Sunday, November 11, 2012

Jewish Haute-Charcuterie: Pastrami

There are few foods that elicit such a visceral response in humans such as the emotions that flow from the consumption of meats, particularly those that have been kissed by the winged angels of curing and smoking.  The refinement of a well produced meaty treat forces us to walk a fine line between gentile pinky in the air tea drinking haughtiness and Neanderthal-like tendencies to smear food on our bodies and writhe in the meaty goodness that is the trifecta of meat, spices and smoke.  I recently invited a number of friends over to partake in the creation of some encased meat products and to feed these huddles masses I begged my wife to allow me to make a pastrami.  After many promises (and more begging) she conceded.  To be perfectly honest I think she was just tired of hearing me whine, "But it's just a little meat... Pleeeeeeeese????  With sugar on top?????"   Yeah, in hindsight it was definitely the begging like a fat kid who just saw a Snickers in the grocery checkout aisle.  (Don't hate, that was actually me last week)

So with approval in hand I skipped on over to my local Costco Business to procure some meat o' the gods.  These days pastrami is made from the brisket which is the major muscle between the cow's front legs and up a little towards the animal's chest.  Because the muscle is directly used for support and mobility for such a large creature the muscle is at the same time very flavorful from all the use but tough as nails and needs a looooong and sloooow cooking to bring out the best in flavor and texture. The brisket can be purchased split into its two primary muscles; the 'point' cut and the 'flat' cut or both still attached together.  When together the point overlaps about half of the flat and over the front, kinda like a meat version of a Salvador Dali melting clock....but tastier.  People who prefer the point cut like it because it tends to have a greater amount of marbling (read: intramuscular fat) and fat = flavor-town.  However, the point cut is oddly shaped, the grains run a funky direction making slicing more of a challenge and for some people it's just too fatty.  The point is like the Ying to the flat's Yang.  The flat cut tends towards a fairly consistent square shape, has a more predictable grain for easier slicing and is leaner.  In today's America where fat = the Devil the flat cut is marketed as the superior choice due on large part to its lower fat content (however still not low-fat).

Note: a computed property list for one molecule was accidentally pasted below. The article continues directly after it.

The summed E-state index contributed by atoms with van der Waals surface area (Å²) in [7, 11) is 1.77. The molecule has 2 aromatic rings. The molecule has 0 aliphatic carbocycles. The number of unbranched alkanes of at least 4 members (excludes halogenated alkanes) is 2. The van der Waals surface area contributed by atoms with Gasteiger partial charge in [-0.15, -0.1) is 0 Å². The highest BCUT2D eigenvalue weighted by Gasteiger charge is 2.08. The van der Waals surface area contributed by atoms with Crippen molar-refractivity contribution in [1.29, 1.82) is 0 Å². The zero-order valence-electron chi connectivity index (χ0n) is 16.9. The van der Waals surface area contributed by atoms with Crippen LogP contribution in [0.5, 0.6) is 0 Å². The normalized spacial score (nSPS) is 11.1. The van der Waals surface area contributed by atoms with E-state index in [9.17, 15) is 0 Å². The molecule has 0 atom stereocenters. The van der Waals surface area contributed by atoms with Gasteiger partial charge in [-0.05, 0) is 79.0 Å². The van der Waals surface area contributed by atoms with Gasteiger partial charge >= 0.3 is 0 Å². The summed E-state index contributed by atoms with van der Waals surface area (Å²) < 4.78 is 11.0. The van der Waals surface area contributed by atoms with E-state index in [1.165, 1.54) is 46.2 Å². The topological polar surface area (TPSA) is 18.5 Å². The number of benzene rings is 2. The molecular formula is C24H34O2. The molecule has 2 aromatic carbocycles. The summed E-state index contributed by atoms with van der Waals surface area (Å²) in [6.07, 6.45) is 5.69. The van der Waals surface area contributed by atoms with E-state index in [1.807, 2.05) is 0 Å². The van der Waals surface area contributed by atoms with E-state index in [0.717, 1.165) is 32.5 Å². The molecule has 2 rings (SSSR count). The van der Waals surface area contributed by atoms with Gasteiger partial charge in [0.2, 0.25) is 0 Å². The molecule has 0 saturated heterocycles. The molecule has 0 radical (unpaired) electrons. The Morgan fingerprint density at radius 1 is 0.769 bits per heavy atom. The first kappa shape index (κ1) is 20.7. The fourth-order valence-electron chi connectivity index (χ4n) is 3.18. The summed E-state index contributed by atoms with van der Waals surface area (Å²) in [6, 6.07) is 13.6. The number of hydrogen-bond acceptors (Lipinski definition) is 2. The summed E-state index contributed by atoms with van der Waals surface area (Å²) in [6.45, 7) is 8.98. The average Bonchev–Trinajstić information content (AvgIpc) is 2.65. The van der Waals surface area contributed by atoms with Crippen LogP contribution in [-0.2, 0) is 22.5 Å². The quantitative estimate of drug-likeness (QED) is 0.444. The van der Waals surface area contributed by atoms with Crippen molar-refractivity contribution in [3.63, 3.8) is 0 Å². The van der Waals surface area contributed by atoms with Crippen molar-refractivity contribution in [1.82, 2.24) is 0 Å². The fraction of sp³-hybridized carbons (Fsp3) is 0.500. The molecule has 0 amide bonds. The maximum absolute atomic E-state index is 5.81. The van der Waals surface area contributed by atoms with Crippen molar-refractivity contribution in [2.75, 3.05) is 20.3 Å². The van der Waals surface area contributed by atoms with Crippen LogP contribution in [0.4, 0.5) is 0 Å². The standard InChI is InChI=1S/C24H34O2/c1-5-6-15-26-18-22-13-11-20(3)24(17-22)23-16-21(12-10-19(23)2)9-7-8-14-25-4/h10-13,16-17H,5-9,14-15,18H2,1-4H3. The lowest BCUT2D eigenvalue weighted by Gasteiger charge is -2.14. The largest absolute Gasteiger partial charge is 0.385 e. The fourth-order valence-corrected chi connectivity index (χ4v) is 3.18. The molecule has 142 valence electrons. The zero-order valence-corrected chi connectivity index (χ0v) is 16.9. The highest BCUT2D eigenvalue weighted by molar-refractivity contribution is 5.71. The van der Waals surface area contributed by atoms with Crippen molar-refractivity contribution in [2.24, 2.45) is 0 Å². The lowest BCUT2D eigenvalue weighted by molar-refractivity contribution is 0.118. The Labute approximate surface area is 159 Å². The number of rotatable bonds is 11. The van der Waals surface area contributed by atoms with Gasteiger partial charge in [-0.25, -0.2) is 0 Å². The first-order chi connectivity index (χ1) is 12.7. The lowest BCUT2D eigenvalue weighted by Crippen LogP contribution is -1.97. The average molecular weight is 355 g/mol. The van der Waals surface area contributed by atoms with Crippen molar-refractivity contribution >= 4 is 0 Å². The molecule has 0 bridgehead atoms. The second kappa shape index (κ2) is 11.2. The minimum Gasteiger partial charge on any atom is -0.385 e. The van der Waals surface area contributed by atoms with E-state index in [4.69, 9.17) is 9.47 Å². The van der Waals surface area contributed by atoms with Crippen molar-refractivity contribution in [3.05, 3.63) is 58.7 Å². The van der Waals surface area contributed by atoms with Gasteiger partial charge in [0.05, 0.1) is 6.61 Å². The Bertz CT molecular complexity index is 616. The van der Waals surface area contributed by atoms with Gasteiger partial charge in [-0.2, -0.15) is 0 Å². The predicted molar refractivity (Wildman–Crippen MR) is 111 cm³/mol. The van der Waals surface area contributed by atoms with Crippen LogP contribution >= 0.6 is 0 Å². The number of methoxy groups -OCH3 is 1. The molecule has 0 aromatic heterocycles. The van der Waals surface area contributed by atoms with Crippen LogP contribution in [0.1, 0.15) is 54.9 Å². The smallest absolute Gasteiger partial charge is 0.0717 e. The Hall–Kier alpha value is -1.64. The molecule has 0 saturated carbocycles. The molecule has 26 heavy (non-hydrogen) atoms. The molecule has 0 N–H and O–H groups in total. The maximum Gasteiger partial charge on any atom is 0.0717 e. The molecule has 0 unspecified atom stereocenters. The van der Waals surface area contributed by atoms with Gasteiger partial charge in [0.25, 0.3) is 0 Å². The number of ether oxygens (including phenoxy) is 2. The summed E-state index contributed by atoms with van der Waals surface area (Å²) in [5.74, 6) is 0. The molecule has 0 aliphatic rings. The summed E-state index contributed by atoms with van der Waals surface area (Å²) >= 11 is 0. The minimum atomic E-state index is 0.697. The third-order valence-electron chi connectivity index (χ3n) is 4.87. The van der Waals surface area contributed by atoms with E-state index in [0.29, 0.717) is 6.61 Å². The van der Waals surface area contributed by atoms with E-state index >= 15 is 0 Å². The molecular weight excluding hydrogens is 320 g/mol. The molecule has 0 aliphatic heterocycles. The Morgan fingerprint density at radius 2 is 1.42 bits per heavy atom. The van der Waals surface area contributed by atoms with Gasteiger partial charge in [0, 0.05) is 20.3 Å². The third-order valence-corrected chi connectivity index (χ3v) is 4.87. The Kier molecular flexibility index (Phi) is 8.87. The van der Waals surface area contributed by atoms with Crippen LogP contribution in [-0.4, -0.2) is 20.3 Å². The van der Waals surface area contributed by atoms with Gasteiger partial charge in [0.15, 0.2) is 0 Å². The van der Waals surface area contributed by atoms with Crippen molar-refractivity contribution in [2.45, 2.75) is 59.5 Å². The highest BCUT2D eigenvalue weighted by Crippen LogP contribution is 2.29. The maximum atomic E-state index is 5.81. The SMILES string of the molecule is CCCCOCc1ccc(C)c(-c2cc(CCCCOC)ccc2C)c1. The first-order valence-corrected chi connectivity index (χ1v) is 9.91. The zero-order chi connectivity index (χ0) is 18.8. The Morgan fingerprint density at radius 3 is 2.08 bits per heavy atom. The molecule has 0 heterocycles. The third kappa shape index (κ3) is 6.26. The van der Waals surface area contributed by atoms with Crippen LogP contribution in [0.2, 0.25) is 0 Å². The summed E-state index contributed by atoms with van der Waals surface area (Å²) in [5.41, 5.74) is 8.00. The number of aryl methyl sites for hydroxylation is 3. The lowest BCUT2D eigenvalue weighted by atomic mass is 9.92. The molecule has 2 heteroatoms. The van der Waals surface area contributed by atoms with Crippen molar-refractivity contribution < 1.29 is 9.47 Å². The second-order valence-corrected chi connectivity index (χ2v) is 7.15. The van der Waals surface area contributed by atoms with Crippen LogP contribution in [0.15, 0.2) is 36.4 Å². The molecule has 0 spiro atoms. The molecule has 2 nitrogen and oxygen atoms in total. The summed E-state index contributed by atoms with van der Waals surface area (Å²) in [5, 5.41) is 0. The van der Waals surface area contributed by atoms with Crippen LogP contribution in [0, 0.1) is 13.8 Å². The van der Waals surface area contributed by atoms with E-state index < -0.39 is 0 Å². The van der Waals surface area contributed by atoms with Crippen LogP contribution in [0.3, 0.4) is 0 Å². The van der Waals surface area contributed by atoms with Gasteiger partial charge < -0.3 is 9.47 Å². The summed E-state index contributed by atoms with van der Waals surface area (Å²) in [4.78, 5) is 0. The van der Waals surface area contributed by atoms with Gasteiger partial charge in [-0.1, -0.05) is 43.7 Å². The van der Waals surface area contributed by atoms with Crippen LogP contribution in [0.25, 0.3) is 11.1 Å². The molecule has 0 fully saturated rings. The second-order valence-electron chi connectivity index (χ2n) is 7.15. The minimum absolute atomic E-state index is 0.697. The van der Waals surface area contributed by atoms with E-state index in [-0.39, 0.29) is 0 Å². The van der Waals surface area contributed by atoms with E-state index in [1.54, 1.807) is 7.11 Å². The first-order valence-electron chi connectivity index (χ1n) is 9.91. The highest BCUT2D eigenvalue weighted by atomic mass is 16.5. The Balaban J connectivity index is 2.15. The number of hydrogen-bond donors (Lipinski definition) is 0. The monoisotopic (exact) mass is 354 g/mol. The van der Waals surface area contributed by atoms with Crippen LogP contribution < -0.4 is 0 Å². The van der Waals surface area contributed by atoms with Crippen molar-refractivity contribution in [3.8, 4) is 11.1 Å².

While we currently recognize brisket as the king of both pastrami and its kissing-cousin, corned beef, it was originally made with a cut called the Navel and was the Jewish answer to pork-based charcuterie.  Now as far as the Navel is concerned I'm assuming that the reference is to the animal's belly-button ( do cows have belly buttons? While I'm pretty sure, anatomically speaking, they must but I'm not going to ask to see it) and not some bovine version of the navy.  From a posting over at one of the blogs I follow,, beef navel is the cow version of pork belly and has a higher percentage of fat to lean even when compared to the brisket point cut.  I'll seek it out down the road but I had neither the time nor available fundage to go from sea to shining sea for some steak on the hoof, brisket would fit the bill fine for me this time around thank you very much. 

Now back to the selection process.  There are a couple criteria I use when purchasing a brisket, first of all I'd like to avoid purchasing a bunch of fat that I'm just going to trim off.  While I can normally find a use for trim I don't want to pay for something that's just going to be cut off.  Second, and it also relates back to fat content, I like fatty tasty animal flesh as much as the next fat cook but I'm going to be adding quite a lot of flavor through other processes and would prefer a leaner brisket and this is how to select one.  First, gently poke your brisket choices all over and feel how hard and thick feeling your meat is (ewwww, get your mind out of the gutter mister!   What kind if blog do you think this is?). What your actually feeling for is the amount of exterior fat in the brisket, a great deal of which we previously discussed would be trimmed off.  The softer the meat the less fat that will ultimately be trimmed off.  Fat solidifies at a higher temperature than lean meat so the harder the brisket higher the fat content.  Similar to the poke test pick up the brisket and see how flaccid, err....I mean floppy it is.   Once again, the harder and more solid the meat = more fat.   So if you want lots of fat get a brisket that's hard on the outside and pretty solid when its picked up.  I on the other hand prefer a leaner brisket so picked a 12 lb hunk of soft and flaccid meat.  

Here we see the brisket in all its glory.  Also note the fat cap above the USDA Choice sticker.

This next picture is the trimmed brisket, the plate cut is on the bottom, the point is on the top right kinda flopped onto itself and the trim is in the left.